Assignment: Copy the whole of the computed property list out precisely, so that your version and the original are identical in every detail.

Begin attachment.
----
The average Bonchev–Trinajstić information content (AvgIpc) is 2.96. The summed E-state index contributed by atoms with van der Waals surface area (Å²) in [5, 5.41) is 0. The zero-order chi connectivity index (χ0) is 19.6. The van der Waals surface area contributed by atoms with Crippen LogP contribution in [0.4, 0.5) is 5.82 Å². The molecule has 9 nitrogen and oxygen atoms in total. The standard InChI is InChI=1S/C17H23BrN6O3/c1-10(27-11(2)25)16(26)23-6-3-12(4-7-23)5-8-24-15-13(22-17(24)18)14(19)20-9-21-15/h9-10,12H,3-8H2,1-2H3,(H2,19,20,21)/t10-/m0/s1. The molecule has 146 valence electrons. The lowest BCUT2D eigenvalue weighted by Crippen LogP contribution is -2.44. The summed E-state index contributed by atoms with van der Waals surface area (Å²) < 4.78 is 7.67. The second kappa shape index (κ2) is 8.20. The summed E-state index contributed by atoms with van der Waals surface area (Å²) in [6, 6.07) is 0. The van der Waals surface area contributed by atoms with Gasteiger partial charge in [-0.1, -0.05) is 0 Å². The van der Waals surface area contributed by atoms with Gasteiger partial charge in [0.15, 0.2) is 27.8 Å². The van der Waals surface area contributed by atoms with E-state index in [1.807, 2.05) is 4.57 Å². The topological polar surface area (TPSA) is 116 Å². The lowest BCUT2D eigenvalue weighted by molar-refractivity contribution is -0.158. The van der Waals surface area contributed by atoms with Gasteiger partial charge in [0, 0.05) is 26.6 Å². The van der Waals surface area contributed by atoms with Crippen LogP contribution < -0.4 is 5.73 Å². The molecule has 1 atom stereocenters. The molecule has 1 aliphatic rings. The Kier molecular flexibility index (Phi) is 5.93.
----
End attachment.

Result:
The average Bonchev–Trinajstić information content (AvgIpc) is 2.96. The summed E-state index contributed by atoms with van der Waals surface area (Å²) in [5, 5.41) is 0. The zero-order chi connectivity index (χ0) is 19.6. The van der Waals surface area contributed by atoms with Crippen LogP contribution in [0.4, 0.5) is 5.82 Å². The molecule has 9 nitrogen and oxygen atoms in total. The standard InChI is InChI=1S/C17H23BrN6O3/c1-10(27-11(2)25)16(26)23-6-3-12(4-7-23)5-8-24-15-13(22-17(24)18)14(19)20-9-21-15/h9-10,12H,3-8H2,1-2H3,(H2,19,20,21)/t10-/m0/s1. The molecule has 146 valence electrons. The lowest BCUT2D eigenvalue weighted by Crippen LogP contribution is -2.44. The summed E-state index contributed by atoms with van der Waals surface area (Å²) < 4.78 is 7.67. The second kappa shape index (κ2) is 8.20. The summed E-state index contributed by atoms with van der Waals surface area (Å²) in [6, 6.07) is 0. The van der Waals surface area contributed by atoms with Gasteiger partial charge in [-0.1, -0.05) is 0 Å². The van der Waals surface area contributed by atoms with Gasteiger partial charge in [0.15, 0.2) is 27.8 Å². The van der Waals surface area contributed by atoms with E-state index in [1.807, 2.05) is 4.57 Å². The topological polar surface area (TPSA) is 116 Å². The lowest BCUT2D eigenvalue weighted by molar-refractivity contribution is -0.158. The van der Waals surface area contributed by atoms with Gasteiger partial charge in [0, 0.05) is 26.6 Å². The van der Waals surface area contributed by atoms with Crippen LogP contribution < -0.4 is 5.73 Å². The molecule has 1 atom stereocenters. The molecule has 1 aliphatic rings. The Kier molecular flexibility index (Phi) is 5.93.